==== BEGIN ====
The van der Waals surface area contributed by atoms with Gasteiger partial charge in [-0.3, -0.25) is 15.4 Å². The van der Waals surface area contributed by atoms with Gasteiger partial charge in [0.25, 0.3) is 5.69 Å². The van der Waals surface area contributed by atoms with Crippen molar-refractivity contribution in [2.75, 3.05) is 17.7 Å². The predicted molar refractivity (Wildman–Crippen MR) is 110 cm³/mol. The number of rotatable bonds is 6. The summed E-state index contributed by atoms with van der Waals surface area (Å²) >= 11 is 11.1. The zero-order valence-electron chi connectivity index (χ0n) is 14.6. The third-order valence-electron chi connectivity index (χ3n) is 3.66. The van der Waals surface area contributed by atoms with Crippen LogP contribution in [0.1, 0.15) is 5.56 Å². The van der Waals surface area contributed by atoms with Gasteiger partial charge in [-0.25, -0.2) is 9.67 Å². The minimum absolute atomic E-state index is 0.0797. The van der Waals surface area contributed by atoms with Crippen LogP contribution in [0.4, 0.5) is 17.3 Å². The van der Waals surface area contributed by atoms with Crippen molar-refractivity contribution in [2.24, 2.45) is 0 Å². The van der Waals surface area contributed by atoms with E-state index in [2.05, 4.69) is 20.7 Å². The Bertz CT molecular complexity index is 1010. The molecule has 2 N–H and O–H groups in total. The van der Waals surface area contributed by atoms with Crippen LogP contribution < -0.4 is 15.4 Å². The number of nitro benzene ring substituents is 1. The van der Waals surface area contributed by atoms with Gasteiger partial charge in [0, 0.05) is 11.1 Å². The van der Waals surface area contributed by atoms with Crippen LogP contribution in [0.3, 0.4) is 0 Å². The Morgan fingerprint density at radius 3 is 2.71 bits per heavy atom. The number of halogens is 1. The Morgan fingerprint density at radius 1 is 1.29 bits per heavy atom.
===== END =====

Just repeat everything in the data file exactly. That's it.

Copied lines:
The van der Waals surface area contributed by atoms with Gasteiger partial charge in [-0.3, -0.25) is 15.4 Å². The van der Waals surface area contributed by atoms with Gasteiger partial charge in [0.25, 0.3) is 5.69 Å². The van der Waals surface area contributed by atoms with Crippen molar-refractivity contribution in [2.75, 3.05) is 17.7 Å². The predicted molar refractivity (Wildman–Crippen MR) is 110 cm³/mol. The number of rotatable bonds is 6. The summed E-state index contributed by atoms with van der Waals surface area (Å²) >= 11 is 11.1. The zero-order valence-electron chi connectivity index (χ0n) is 14.6. The third-order valence-electron chi connectivity index (χ3n) is 3.66. The van der Waals surface area contributed by atoms with Crippen LogP contribution in [0.1, 0.15) is 5.56 Å². The van der Waals surface area contributed by atoms with Gasteiger partial charge in [-0.25, -0.2) is 9.67 Å². The minimum absolute atomic E-state index is 0.0797. The van der Waals surface area contributed by atoms with Crippen LogP contribution in [0.4, 0.5) is 17.3 Å². The van der Waals surface area contributed by atoms with Crippen molar-refractivity contribution in [2.24, 2.45) is 0 Å². The van der Waals surface area contributed by atoms with E-state index in [2.05, 4.69) is 20.7 Å². The Bertz CT molecular complexity index is 1010. The molecule has 2 N–H and O–H groups in total. The van der Waals surface area contributed by atoms with Crippen LogP contribution < -0.4 is 15.4 Å². The number of nitro benzene ring substituents is 1. The van der Waals surface area contributed by atoms with Gasteiger partial charge in [0, 0.05) is 11.1 Å². The van der Waals surface area contributed by atoms with Crippen LogP contribution in [0.3, 0.4) is 0 Å². The Morgan fingerprint density at radius 3 is 2.71 bits per heavy atom. The number of halogens is 1. The Morgan fingerprint density at radius 1 is 1.29 bits per heavy atom.